Indian Wildlife – India’s land mass is 2.4 % of the total land area on this planet but its contribution to world’s biodiversity is app. 8% of the total number of species.

India is a hot-spot for biodiversity with its various ecosystems ranging from the Himalayas in the north to the evergreen rain-forest of the south, the desert sands of the west to the marshy mangroves of the east. This richness in Indian wildlife has been celebrated since yesteryears: four of India’s national symbols display India’s mammals.

The current status of India’s wildlife is thanks to the fact that dense forests once covered the Indian sub-continent. The importance of these green protectors of environment goes back to the times of Chandra Gupta Maurya, who was the first to appoint an officer to manage and oversee the forest wealth. Buddha also preached about the importance of planting trees, urging everyone to plant a tree every few years. Felling of forest land accelerated with the invasion of the Mughals and during the early British rule, where resources such as sandalwood and teak were exported. With India’s independence and transfer of power to the government, new protection measures to protect natural resources and Indian wildlife started to come into place. The first Forest Policy was established in 1952, with an intent to maintain a third of land under forest cover.  Today with a host of institutes and organizations focussing on environmental conservation, forest and wildlife protection seem to be at the core of government’s agendas under the banner of Climate Change initiatives.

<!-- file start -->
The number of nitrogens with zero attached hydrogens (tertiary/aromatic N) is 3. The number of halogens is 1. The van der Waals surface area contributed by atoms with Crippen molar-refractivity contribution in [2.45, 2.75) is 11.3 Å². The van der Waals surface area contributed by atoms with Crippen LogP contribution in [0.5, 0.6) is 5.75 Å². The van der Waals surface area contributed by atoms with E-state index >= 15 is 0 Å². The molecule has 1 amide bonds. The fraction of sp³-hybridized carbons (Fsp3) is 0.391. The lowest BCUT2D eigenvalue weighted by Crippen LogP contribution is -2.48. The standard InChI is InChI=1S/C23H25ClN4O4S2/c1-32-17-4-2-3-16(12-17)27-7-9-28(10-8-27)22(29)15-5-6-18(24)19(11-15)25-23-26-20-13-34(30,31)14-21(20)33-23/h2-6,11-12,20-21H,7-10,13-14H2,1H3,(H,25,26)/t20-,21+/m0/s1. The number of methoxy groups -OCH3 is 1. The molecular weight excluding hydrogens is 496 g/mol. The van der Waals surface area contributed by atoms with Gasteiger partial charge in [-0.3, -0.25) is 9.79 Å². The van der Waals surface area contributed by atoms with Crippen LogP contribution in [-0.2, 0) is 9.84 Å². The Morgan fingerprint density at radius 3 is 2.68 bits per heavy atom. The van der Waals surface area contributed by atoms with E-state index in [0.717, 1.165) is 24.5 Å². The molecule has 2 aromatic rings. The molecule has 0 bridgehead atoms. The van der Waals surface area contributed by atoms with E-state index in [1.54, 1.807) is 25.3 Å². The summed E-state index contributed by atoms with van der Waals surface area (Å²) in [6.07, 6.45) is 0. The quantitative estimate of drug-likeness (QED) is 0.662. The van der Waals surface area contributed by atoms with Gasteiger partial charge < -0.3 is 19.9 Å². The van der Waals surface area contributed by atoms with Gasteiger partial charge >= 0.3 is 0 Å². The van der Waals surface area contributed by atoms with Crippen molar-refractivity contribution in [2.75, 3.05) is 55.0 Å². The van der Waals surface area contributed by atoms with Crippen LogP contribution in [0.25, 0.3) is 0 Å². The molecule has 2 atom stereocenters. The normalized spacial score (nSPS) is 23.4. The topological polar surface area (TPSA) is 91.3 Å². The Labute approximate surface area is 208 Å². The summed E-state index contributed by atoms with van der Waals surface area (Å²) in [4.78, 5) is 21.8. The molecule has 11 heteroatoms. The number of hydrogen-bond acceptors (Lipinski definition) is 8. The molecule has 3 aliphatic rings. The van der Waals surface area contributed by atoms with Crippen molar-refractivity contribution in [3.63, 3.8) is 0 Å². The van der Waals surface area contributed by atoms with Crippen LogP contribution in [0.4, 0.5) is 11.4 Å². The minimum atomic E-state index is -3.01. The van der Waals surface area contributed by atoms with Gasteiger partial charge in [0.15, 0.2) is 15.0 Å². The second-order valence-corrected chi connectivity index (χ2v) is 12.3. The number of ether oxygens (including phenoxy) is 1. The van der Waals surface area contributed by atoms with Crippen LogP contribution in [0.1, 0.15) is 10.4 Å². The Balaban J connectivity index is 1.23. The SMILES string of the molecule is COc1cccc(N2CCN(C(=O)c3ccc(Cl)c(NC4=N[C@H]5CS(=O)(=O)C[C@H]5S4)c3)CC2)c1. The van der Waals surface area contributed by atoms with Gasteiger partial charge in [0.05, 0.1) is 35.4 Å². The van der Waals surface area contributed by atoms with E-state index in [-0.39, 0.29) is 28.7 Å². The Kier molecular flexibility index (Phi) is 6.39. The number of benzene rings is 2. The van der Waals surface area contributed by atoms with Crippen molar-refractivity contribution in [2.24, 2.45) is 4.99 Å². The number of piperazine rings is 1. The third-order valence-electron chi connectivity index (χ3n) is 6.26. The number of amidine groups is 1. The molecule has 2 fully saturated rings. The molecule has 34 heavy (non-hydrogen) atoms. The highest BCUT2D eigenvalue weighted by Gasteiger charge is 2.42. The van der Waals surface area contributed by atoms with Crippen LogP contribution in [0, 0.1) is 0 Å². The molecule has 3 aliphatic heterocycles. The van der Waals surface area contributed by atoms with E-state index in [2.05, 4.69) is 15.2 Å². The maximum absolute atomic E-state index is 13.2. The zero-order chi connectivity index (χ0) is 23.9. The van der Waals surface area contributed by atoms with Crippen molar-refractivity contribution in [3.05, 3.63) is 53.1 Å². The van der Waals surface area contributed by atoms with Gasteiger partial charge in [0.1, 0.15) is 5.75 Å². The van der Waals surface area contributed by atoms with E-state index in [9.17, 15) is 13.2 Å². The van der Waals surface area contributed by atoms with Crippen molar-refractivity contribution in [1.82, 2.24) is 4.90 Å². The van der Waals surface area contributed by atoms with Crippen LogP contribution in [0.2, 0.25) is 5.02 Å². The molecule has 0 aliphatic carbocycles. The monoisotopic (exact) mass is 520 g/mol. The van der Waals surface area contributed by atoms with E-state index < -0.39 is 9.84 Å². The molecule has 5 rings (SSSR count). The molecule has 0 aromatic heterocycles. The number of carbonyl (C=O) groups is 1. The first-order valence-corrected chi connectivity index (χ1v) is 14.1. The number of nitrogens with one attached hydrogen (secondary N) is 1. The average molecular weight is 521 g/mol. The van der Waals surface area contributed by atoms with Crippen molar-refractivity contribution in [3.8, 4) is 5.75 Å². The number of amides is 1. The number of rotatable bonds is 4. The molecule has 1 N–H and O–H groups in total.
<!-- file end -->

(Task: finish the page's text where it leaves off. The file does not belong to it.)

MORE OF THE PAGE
As on 2014-15, there are 668 Protected Areas including 102 National Parks, 515 Wildlife Sanctuaries, 47 Conservation Reserves and 4 Community Reserves covering a total of 1,61,221.57 km2 of geographical area which is approximately 4.90% of the country. In addition there are 47 Tiger Reserves, 18 Biosphere Reserves, 25 Elephant Reserves, 5 Natural World Heritage sites and 25 Ramsar Wetland sites in India. It is no wonder that despite incessant encroachment by mankind on the green reserves, India boasts of a vast diversity of both flora and fauna. India Forest lands nurture about 400 species of mammals and 2000+ species of birds.  India is located at the junction of three realms namely Afro-tropical, Indo-Malayan and Paleo-Arctic, and therefore, has characteristic elements from each of them, spurring migration of avifauna from these regions. As far as mammals are concerned, India is the only country with both the lion and the tiger and it has the largest deer population. Indigenous to the subcontinent are the unique species such as the Indian Sloth Bear, the Chausinga antelope and the majestic Barasinga. A land fondly called as the “Land of the Tiger”, the latest census (2015) of tigers in India by the National Tiger Conservation Authority estimate a tiger population of 2226, a 30 % increase from the year before.

Come, let’s embark upon this beautiful journey into the jungles of our land and experience the great Indian wildlife !